House hunt in Hungary: a modern mash-up for $ 895,000
Hungary, the landlocked Central European hill and lowland nation with around 10 million inhabitants, saw house prices double in the decade between 2010 and the first quarter of 2021, with just two more countries in the European Union (Estonia and Luxembourg) overtaking in this growth, according to Eurostat, based on data from the Hungarian Central Statistical Office.
“In Budapest, it was an even bigger increase,” said Gabor Borbely, director and head of business development and research at brokerage firm CBRE in Budapest. “This comes, of course, from a much lower base, so Hungary is among the cheapest markets in the European Union. If you compare Budapest to Prague or Warsaw – which are similar in size, similar purchasing power, similar geography – residential prices are even much lower. In some cases it is 40-50% cheaper to buy in Budapest than in Prague.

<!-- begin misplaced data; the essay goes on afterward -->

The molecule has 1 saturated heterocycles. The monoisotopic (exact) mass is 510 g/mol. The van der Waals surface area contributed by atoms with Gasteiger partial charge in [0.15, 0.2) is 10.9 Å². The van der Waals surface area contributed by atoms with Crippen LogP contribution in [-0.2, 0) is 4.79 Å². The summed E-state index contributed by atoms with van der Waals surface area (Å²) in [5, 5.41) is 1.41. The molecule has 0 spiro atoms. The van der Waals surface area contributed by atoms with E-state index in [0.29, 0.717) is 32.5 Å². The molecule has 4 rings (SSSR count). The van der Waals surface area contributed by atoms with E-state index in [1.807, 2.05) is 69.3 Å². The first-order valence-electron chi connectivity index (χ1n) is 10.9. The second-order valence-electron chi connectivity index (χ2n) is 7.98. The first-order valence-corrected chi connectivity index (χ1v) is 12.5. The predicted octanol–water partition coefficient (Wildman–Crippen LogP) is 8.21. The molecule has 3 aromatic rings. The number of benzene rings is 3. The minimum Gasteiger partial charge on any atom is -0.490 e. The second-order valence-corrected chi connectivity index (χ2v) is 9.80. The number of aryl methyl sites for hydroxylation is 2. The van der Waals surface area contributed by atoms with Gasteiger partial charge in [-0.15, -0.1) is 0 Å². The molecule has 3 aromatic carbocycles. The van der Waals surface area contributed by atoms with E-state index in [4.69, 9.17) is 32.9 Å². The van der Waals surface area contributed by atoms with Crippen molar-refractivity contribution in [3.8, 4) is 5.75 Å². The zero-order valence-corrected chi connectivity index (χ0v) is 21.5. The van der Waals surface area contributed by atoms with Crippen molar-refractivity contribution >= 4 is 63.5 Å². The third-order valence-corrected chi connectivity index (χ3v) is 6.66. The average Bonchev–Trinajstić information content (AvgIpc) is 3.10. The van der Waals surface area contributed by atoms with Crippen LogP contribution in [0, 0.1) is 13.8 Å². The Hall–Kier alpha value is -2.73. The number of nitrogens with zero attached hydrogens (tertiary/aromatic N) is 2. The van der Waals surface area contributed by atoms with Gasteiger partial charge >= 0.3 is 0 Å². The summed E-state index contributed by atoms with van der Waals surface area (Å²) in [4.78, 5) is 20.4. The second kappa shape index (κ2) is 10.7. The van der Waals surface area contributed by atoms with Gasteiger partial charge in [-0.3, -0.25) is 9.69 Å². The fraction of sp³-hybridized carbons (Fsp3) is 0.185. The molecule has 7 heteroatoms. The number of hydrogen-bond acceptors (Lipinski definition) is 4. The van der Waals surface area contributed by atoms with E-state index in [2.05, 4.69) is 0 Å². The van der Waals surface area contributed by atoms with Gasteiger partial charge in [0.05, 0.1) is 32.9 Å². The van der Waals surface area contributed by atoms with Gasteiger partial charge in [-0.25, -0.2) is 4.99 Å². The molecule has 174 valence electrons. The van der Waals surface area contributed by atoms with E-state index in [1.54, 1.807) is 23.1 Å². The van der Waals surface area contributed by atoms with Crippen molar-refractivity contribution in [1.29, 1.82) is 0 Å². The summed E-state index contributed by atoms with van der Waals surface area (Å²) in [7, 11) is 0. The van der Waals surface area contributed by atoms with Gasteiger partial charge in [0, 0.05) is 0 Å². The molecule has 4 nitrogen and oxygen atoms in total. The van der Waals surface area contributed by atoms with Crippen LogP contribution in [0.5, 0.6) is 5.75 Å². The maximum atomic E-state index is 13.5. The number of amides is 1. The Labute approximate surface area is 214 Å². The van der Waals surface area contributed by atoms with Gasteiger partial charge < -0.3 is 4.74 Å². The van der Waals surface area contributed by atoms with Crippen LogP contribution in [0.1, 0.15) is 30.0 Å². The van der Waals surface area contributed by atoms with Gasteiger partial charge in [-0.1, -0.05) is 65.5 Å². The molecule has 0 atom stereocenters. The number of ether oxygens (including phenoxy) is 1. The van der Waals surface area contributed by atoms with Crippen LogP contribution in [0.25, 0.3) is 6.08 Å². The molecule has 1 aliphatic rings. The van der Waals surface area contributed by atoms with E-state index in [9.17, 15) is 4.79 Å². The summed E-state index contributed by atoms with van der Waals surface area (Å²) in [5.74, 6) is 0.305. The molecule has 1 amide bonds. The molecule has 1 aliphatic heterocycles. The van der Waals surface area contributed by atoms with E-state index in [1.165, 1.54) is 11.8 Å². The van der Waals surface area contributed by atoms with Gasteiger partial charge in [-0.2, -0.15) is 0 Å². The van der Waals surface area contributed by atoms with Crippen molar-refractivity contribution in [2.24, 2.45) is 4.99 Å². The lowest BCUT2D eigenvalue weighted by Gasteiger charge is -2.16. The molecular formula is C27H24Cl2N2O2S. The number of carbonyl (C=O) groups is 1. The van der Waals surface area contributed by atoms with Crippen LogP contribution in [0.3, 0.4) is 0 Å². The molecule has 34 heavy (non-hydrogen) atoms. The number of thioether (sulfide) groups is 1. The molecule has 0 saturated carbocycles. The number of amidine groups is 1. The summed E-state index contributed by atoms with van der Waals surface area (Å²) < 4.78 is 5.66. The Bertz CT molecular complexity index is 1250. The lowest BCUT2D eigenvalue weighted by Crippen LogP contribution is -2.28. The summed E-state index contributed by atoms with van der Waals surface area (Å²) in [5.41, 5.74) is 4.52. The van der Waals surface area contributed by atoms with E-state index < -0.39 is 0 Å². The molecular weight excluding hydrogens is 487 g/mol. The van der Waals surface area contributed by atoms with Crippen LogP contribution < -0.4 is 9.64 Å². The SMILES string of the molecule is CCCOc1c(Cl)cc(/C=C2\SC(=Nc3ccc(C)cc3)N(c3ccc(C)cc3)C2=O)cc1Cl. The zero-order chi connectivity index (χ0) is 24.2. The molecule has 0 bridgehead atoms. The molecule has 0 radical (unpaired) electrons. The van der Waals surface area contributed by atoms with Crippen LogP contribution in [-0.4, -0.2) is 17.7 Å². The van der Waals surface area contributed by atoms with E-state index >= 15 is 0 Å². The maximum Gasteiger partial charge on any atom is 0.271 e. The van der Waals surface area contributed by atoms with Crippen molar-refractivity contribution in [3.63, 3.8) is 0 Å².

The global pandemic, which is currently largely under control in Hungary after peaking in late 2020 and again last spring, halted this decade-long price spike in Budapest. Home prices fell a few percentage points in 2020 before rebounding earlier this year to their 2019 levels, Borbely said.
Budapest’s residential market has been hit harder by the pandemic than the rest of Hungary, with international buyers disappearing and domestic buyers moving away. As in other countries, many residents have decided to buy homes in areas outside of the capital, particularly in resort areas, brokers said.
“Prospective buyers are increasingly open to the idea of considering properties on the outskirts of large cities or in the countryside,” said Karoly Benedikt, head of marketing, public relations and analysis at the Duna House agency, based in Budapest.
Changes in consumer behavior have pushed house prices up to 10-20% in some areas outside Budapest, and even more at Lake Balaton, a freshwater lake 48 miles long about 80 miles in length. ‘west of Budapest, said Mr Borbely:’ The gap between the capital and regional markets is definitely narrowing, which is something really unique that we haven’t seen in the last two decades.